“Am I not dearer to thee than she was?”
“No, by Allah!” cried Mahomet; “for she believed when no one else believed.”
It was her strength of character and sweetness of mind that impelled him to utter the amazing words—amazing for his time and environment, seventh-century Arabia—“women are the twin-halves of men.”
But fortune or Allah had not finished the “strong affliction” whereby Mahomet was forced to cast off from his moorings and venture into strange and perilous seas. Five weeks after the death of his wife came the death of his uncle, Abu Talib. If the first had been a catastrophe affecting his courage and quietude of mind, this was calculated to crush both himself and his companions. Abu Talib was well loved by Mahomet, who manifested throughout his life the strongest capacity for friendship. But more important than the personal grief was the loss of the one man whose efforts bridged over the widening gulf between himself and the Kureisch. As such, his death was irreparable damage to Mahomet’s safety from their hostilities.
Abu Lahab, it is true, touched a little by the sorrows crowding so thickly upon his nephew, protected him for a time, but very soon withdrew his support and joined the opposition. Ranged against Abu Lahab and Abu Jahl, with their influential following, and lacking the support hitherto provided by Abu Talib, Mahomet perceived that a crisis was fast approaching. His band was too numerous to be ignored or even tolerated by the Kureisch, but against such odds as Mecca’s most powerful citizens, Mahomet was too wise to attempt to resist. There seemed no other way but the withdrawal of his little concourse to such place of safety as would enable them to strengthen themselves and prepare for the inevitable struggle for supremacy. No more conversions of importance had taken place since Omar’s and Hamza’s allegiance to Islam, and now three years had passed. Mahomet felt increasingly the need for their exodus from the city of his birth. It is not evident from the chroniclers that he had any definite political aims whatever when he first considered the plan of evacuation. His motive was simply to obtain peace in which he might worship in his own fashion, and win others to worship with him. With this idea in mind he cast about for a suitable resting-place for his small flock, and discovered what he imagined his goal in Taif, a village south-east of Mecca, upon the eastern slopes of Jhebel Kora.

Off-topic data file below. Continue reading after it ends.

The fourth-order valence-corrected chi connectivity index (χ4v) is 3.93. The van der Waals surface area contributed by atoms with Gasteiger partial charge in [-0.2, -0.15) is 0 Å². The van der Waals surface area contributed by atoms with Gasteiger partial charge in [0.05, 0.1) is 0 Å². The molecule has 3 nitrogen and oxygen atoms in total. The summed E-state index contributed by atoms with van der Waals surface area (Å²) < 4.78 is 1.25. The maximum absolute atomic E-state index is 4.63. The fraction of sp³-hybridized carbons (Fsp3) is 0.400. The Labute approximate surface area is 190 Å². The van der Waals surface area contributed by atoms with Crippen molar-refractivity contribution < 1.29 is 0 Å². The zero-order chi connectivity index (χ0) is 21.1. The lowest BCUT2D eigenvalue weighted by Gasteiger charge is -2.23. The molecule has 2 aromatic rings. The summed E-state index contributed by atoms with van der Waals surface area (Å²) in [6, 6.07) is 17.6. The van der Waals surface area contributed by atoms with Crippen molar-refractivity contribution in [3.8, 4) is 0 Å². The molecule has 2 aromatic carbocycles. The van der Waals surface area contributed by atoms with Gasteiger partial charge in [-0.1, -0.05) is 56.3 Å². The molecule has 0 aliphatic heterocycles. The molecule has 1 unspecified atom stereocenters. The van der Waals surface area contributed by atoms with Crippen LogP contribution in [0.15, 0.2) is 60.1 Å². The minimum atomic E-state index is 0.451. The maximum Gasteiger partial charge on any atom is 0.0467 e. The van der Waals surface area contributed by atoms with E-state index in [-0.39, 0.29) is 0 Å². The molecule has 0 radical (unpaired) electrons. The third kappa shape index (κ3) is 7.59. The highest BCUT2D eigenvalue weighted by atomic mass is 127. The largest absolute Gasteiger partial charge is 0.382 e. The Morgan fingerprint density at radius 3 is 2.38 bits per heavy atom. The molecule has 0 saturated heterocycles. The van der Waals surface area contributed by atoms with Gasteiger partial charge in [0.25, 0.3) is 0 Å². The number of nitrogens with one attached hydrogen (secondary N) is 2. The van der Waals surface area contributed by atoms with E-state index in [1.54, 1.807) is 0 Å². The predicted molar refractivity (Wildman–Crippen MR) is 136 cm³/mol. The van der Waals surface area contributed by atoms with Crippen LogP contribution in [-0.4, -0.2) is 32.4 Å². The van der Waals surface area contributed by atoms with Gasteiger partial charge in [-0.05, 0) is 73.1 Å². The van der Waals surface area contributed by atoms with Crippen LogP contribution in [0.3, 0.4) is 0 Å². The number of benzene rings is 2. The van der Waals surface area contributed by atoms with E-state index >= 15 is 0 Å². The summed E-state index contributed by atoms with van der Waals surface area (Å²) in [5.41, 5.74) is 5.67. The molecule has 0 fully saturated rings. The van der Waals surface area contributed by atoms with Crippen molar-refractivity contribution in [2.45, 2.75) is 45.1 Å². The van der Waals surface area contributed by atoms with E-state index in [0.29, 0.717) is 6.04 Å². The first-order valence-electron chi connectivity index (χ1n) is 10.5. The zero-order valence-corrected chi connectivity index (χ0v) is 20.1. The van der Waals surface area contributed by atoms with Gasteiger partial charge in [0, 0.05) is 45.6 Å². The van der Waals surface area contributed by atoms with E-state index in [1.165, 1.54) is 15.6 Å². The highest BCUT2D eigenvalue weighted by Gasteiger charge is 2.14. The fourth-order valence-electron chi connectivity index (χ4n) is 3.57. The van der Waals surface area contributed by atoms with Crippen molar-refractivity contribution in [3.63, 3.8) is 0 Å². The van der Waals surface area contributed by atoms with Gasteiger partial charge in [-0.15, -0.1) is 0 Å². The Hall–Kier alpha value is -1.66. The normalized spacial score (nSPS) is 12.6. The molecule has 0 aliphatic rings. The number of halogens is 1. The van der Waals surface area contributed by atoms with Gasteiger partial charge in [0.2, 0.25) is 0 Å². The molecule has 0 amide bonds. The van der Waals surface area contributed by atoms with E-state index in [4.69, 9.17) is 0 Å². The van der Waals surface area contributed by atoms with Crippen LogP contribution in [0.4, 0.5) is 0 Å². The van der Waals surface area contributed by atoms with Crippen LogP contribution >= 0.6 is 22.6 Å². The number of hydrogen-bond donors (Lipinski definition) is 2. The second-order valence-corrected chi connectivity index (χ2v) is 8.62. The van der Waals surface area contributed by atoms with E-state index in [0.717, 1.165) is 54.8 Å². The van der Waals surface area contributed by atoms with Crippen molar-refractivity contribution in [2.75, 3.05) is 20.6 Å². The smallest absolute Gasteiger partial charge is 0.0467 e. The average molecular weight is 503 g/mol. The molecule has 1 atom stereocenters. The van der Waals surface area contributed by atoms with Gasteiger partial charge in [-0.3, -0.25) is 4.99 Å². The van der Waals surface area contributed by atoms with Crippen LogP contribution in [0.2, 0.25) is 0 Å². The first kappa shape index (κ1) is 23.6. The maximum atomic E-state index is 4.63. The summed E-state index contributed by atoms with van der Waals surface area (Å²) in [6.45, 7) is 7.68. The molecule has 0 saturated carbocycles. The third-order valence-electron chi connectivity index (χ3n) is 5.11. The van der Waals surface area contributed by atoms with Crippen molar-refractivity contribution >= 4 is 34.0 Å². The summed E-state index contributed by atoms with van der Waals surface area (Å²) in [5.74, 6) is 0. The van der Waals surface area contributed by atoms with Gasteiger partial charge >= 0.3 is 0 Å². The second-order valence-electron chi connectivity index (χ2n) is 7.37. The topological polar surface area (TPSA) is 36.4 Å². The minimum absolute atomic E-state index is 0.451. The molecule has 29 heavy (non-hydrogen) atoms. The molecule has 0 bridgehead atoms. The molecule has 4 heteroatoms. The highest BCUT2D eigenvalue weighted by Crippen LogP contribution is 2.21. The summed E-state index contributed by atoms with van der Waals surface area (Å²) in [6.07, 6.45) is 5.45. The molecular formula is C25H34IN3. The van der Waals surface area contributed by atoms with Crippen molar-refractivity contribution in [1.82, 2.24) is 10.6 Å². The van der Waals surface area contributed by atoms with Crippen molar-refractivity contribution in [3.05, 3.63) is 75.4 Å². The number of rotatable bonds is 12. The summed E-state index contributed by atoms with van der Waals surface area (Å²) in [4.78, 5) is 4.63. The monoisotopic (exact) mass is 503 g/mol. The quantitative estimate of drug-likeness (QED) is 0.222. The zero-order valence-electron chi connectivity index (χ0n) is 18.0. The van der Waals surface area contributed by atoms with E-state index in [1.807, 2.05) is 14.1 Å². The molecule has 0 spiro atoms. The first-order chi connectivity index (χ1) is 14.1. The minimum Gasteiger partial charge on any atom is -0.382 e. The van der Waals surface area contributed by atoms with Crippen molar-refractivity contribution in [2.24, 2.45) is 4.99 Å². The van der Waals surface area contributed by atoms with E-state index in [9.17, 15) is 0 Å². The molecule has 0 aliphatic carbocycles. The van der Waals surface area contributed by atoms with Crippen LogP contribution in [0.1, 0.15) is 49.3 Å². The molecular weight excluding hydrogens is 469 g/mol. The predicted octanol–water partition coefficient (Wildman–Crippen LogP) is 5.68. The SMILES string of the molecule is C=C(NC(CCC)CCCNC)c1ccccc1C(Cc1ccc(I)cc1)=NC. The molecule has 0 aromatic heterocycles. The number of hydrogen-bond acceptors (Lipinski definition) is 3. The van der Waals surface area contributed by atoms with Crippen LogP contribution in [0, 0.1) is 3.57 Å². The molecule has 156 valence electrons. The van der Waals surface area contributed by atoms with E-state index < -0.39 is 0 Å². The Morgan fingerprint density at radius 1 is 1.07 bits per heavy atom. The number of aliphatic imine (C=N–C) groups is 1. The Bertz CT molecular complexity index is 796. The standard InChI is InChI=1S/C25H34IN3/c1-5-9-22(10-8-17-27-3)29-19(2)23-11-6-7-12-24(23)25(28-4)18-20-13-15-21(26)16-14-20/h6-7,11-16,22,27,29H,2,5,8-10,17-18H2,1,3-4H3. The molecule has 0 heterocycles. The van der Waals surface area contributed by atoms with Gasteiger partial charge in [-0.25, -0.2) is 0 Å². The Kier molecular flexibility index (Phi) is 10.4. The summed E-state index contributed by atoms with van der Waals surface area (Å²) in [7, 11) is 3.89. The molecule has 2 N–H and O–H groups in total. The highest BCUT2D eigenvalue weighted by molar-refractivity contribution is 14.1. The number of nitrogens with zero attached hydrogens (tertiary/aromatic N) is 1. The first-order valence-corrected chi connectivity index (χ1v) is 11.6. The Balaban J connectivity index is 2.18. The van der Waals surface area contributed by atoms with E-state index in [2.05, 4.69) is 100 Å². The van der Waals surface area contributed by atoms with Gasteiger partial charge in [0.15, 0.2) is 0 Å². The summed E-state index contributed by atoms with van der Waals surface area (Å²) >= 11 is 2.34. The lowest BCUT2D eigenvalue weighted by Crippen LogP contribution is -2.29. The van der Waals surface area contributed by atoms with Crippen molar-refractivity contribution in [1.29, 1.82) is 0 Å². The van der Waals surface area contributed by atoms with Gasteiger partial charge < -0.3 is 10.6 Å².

Taif is situated on the fertile side of this mountain range, the side remote from the sea. It stands amid a wealth of gardens, and is renowned for its fruits and flowers. Thither in 620 Mahomet set out, filled with the knowledge of his invincible mission, strong in his power to conquer and persuade. Zeid, his slave and foster-child, was his only companion, and together they had resolved to convert Taif to the one true religion. But their adventure was doomed to failure, and though we have necessarily brief descriptions of it, all Mahomet’s biographers naturally passing quickly over so painful a scene, there is sufficient evidence to show how really disastrous their venture proved.